Annual HVAC Maintenance Timeline
Unlike other appliances that need maintenance once a year, heating and cooling systems need attention more often. There are a handful simple HVAC maintenance tasks that you can perform on your own to keep the system efficient and at peak performance. Others require an HVAC specialist. By knowing what tasks to do and when, you’ll prolong the system’s life, save energy and have the opportunity to catch minor problems before they become expensive headaches.
HVAC units can fail at the most inopportune times. Ensure that your HVAC unit continues to run all year long at the highest efficiency, download our full checklist today!HVAC Maintenance timeline checklist.pdf (1211 downloads)
HVAC Maintenance Checklist
Throughout the Year
- Landscaping: Keep the area around the outside units clean and free of debris and tall grass. Trim back plants, trees and shrubs so they’re about three feet away from the equipment. When leaves and pine needles fall, or pollen coasts the equipment, gently brush them away. In addition, keep toys, furniture, bikes and garden supplies a few feet away from equipment.
- Visual inspection: Regularly inspect your HVAC system for issues that require a professional’s attention, such as dirty evaporator or condenser coils, damaged fins, water leaks or frozen coils. In addition, pay attention to how the system sounds. Call an expert if you notice new or strange sounds or vibrations.
- Change the air filters: Replace the air filters in your HVAC equipment at least once every three months to promote proper airflow. If you have the manufacturer’s instructions available, follow its recommendations regarding the frequency with which to change the filters. Keep in mind that when there are cold snaps or heat waves, which place a heavier burden on your equipment, it might be a good idea to change the filters more often, such as once a month during the respective season.
- Thermostat: As temperatures change, adjusting your thermostat will help prevent overloading your HVAC system and wasting energy. When the weather gets warm, set the thermostat to the “Cool” function. In the fall or winter, set it to the “Warm” or “Heat” function. As the temperatures change, ensure that the set point temperature isn’t hotter than the conditions outside or room temperature during the spring and summer. During the winter, the set point temperature should not be cooler than the room temperature or the temperature outside. If you are not sure about how to program the thermostat, you are not alone. Call an HVAC expert to do it for you while giving you a tutorial.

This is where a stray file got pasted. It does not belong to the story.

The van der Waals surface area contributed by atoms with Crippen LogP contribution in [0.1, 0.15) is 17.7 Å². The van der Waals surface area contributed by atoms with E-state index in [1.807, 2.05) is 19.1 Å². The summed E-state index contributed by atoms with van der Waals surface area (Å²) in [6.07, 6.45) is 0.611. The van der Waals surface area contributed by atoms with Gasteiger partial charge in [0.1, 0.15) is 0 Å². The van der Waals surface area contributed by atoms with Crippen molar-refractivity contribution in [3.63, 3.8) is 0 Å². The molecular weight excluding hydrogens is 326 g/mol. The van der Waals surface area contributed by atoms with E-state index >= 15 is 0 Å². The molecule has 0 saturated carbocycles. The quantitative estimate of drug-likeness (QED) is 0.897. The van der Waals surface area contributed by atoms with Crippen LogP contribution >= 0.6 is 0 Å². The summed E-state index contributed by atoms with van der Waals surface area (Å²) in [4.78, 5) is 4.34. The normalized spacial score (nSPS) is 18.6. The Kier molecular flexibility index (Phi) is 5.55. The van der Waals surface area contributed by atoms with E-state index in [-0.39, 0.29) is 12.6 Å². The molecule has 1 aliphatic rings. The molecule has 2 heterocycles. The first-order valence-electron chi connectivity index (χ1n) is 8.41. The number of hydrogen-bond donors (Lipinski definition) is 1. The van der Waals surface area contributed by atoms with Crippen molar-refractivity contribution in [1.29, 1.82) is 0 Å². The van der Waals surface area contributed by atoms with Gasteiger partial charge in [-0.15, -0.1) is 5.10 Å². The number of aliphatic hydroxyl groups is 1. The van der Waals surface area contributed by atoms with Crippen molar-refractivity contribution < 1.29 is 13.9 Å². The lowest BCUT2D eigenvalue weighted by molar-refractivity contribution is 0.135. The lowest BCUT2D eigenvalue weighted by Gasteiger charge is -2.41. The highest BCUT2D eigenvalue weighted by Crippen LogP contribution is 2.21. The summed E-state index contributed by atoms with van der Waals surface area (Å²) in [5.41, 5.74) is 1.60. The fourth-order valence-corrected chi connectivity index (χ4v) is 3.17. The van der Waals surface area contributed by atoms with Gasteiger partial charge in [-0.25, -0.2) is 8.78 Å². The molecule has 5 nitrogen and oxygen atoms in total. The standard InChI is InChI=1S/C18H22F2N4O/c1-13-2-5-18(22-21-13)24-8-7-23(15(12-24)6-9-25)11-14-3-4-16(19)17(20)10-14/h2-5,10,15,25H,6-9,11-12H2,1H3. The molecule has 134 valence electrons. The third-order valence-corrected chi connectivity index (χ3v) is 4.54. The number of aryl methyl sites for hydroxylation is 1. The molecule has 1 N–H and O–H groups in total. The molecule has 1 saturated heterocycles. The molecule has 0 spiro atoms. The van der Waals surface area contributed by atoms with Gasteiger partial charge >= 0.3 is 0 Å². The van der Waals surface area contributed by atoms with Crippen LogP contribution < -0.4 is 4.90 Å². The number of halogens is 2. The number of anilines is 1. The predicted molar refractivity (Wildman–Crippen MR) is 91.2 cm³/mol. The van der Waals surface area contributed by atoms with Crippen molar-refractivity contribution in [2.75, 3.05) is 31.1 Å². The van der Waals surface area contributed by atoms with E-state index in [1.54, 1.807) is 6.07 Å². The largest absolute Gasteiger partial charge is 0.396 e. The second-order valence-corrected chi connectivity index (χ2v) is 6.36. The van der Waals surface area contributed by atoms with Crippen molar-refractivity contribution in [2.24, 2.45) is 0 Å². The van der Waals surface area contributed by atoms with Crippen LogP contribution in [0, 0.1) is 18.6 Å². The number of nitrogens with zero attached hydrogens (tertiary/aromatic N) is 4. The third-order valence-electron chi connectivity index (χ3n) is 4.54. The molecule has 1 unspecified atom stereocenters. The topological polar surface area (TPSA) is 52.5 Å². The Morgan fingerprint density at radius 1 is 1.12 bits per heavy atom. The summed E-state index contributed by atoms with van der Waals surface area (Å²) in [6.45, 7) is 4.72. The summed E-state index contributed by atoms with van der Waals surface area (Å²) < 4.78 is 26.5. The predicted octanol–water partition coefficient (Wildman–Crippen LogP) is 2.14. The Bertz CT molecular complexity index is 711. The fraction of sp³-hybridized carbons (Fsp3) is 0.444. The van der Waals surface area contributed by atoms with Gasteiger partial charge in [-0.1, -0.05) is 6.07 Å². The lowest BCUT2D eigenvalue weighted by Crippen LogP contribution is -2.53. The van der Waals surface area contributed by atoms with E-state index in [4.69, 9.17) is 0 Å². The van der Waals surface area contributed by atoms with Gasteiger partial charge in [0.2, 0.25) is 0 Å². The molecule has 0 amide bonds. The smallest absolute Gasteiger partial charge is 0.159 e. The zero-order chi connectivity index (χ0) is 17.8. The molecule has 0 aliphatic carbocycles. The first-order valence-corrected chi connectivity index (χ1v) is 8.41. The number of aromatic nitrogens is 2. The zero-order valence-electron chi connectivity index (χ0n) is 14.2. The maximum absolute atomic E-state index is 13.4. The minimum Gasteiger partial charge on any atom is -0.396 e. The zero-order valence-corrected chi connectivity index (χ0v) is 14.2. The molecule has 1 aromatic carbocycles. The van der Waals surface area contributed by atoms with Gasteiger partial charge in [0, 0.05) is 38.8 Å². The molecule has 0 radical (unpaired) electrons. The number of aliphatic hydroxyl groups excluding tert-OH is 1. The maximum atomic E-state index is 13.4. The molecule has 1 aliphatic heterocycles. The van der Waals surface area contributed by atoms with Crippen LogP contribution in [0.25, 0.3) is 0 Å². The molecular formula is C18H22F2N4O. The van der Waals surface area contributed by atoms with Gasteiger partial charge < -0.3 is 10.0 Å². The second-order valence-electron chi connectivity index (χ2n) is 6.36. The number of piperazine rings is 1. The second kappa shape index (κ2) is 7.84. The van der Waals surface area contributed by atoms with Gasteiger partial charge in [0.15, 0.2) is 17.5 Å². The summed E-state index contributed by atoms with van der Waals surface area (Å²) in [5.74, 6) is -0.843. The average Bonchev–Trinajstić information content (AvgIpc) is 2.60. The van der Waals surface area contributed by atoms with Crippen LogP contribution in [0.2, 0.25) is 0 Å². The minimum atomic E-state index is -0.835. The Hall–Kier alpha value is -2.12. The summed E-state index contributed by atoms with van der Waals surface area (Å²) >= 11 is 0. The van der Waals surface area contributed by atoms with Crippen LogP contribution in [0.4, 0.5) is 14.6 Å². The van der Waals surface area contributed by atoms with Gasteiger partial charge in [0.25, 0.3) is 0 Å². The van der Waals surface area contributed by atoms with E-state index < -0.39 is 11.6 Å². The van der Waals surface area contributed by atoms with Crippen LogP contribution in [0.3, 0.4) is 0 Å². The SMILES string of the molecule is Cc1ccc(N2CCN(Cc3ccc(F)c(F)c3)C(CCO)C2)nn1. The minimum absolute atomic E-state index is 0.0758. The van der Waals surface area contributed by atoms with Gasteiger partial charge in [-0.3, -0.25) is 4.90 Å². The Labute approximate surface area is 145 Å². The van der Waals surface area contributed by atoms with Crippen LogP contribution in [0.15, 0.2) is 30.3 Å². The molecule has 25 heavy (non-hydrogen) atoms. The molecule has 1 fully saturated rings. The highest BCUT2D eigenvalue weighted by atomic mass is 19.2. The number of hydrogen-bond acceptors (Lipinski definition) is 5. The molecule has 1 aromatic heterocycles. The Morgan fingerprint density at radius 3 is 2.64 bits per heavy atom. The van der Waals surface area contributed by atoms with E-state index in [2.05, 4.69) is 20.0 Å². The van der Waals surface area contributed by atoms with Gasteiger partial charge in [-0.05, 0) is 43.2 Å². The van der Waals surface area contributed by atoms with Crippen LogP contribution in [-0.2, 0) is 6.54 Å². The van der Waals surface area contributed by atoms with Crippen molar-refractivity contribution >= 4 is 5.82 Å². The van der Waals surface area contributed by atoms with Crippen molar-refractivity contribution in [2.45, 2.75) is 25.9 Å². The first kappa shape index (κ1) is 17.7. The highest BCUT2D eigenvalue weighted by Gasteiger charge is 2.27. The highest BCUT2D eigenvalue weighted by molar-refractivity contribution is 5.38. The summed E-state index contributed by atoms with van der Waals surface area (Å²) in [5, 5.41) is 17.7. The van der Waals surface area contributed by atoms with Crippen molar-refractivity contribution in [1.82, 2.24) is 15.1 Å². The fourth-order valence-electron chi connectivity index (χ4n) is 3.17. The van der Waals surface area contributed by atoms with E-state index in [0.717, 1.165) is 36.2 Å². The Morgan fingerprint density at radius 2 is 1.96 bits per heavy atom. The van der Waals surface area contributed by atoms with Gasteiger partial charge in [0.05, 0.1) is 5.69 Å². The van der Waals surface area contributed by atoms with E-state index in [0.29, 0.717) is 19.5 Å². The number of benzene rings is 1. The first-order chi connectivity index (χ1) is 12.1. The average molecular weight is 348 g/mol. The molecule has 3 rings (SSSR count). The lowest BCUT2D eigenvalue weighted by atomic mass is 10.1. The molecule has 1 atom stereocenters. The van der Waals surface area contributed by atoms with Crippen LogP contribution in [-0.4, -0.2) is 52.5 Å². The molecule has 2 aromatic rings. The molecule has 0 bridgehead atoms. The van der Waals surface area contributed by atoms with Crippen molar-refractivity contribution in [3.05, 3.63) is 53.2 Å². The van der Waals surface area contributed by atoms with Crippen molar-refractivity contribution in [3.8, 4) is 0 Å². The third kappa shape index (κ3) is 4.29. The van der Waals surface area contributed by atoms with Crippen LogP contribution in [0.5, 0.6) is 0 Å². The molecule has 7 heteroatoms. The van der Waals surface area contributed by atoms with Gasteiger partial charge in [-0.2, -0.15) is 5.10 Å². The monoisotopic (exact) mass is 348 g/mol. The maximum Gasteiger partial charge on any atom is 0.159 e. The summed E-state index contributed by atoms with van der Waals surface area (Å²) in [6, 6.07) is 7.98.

- Electrical connections: Disconnected, loose or broken connections compromise a system’s safety and efficiency. If you can’t simply plug a loose connection back into the appropriate spot, call an HVAC contactor.
Fall and Winter
- Professional heating system maintenance: In the fall, hire an HVAC expert for the heating system’s annual maintenance and inspection. During the inspection, the professional will check the electrical connections and voltage, condensate drain, exhaust outlets, fuel lines, burners, heat exchangers and other components. He or she will also lubricate moving parts and address areas of concern.
- Carbon monoxide detector: If you use natural gas or oil for your heating system, replace the batteries in your carbon monoxide detector and test it to ensure that it works well. Replace the detector every five years.
- Furnace: Replace the humidifier wick and turn on the water supply in the fall.
- Ice: Dust off snow that accumulates on your outdoor HVAC equipment. If you see a bit of ice forming on the units, this is usually OK. If sheets or blocks of ice form on them, immediately call an expert. Do not try to melt the ice.
Spring and Summer
- Professional cooling system maintenance: Before the weather warms in the spring, hire an HVAC expert to inspect the A/C. The professional will inspect the connections, voltage, lines, fins, pans, coils, refrigerant levels, blower system components and more. He or she will also lubricate moving parts, clean dirty components and calibrate the blower.
- Inspect the A/C refrigerant lines: Find the two copper lines that go into the A/C condenser and identify the larger line (it might have insulation covering it). During the spring and summer, the line will feel cold or have condensation on it if refrigerant levels are sufficient. If the line does not have condensation on it or it does not feel cold to the touch, call a professional right away. Low refrigerant levels are one of the top causes of A/C failures. Check the refrigerant lines monthly when you use the A/C.
- Furnace: Turn off the water supply to the furnace when you stop using it in the spring.
HVAC problems never happen at convenient times. Regular maintenance helps you avoid them while prolonging the system’s life. Even if you are talented at all things DIY, don’t get too carried away. Always hire a licensed HVAC contractor to perform annual maintenance and repairs on your HVAC system to prevent accidentally voiding active warranties. Get in touch with AAA Heating & Cooling today to schedule a maintenance appointment.